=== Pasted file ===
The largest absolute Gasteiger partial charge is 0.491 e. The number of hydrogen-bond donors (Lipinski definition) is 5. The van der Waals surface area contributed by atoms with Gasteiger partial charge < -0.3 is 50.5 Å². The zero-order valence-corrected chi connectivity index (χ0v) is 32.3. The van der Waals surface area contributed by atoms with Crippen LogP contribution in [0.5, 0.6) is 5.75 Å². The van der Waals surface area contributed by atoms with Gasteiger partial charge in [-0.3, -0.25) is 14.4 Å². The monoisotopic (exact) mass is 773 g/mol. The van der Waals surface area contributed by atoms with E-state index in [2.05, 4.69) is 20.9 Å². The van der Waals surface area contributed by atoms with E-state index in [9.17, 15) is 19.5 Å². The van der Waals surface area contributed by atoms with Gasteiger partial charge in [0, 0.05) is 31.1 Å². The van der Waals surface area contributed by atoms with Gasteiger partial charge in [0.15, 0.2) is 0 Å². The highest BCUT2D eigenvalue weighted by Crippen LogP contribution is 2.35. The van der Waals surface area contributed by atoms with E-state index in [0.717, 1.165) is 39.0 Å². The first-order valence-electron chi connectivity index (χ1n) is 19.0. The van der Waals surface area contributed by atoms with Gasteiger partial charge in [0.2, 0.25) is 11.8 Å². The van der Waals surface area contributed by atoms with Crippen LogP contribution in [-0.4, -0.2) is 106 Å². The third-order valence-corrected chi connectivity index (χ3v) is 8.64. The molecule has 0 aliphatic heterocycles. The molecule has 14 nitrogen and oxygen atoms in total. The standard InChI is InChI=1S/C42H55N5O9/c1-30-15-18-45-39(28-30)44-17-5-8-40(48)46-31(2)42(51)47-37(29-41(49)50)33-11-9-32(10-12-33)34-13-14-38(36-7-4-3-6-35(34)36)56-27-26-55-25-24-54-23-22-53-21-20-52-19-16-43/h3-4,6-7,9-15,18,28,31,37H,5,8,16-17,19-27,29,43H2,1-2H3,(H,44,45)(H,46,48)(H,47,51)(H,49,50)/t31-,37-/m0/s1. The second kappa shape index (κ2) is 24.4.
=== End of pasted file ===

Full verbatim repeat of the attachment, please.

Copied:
The largest absolute Gasteiger partial charge is 0.491 e. The number of hydrogen-bond donors (Lipinski definition) is 5. The van der Waals surface area contributed by atoms with Gasteiger partial charge < -0.3 is 50.5 Å². The zero-order valence-corrected chi connectivity index (χ0v) is 32.3. The van der Waals surface area contributed by atoms with Crippen LogP contribution in [0.5, 0.6) is 5.75 Å². The van der Waals surface area contributed by atoms with Gasteiger partial charge in [-0.3, -0.25) is 14.4 Å². The monoisotopic (exact) mass is 773 g/mol. The van der Waals surface area contributed by atoms with E-state index in [2.05, 4.69) is 20.9 Å². The van der Waals surface area contributed by atoms with E-state index in [9.17, 15) is 19.5 Å². The van der Waals surface area contributed by atoms with Gasteiger partial charge in [0, 0.05) is 31.1 Å². The van der Waals surface area contributed by atoms with Gasteiger partial charge in [0.15, 0.2) is 0 Å². The highest BCUT2D eigenvalue weighted by Crippen LogP contribution is 2.35. The van der Waals surface area contributed by atoms with E-state index in [0.717, 1.165) is 39.0 Å². The first-order valence-electron chi connectivity index (χ1n) is 19.0. The van der Waals surface area contributed by atoms with Gasteiger partial charge in [0.2, 0.25) is 11.8 Å². The van der Waals surface area contributed by atoms with Crippen LogP contribution in [-0.4, -0.2) is 106 Å². The third-order valence-corrected chi connectivity index (χ3v) is 8.64. The molecule has 0 aliphatic heterocycles. The molecule has 14 nitrogen and oxygen atoms in total. The standard InChI is InChI=1S/C42H55N5O9/c1-30-15-18-45-39(28-30)44-17-5-8-40(48)46-31(2)42(51)47-37(29-41(49)50)33-11-9-32(10-12-33)34-13-14-38(36-7-4-3-6-35(34)36)56-27-26-55-25-24-54-23-22-53-21-20-52-19-16-43/h3-4,6-7,9-15,18,28,31,37H,5,8,16-17,19-27,29,43H2,1-2H3,(H,44,45)(H,46,48)(H,47,51)(H,49,50)/t31-,37-/m0/s1. The second kappa shape index (κ2) is 24.4.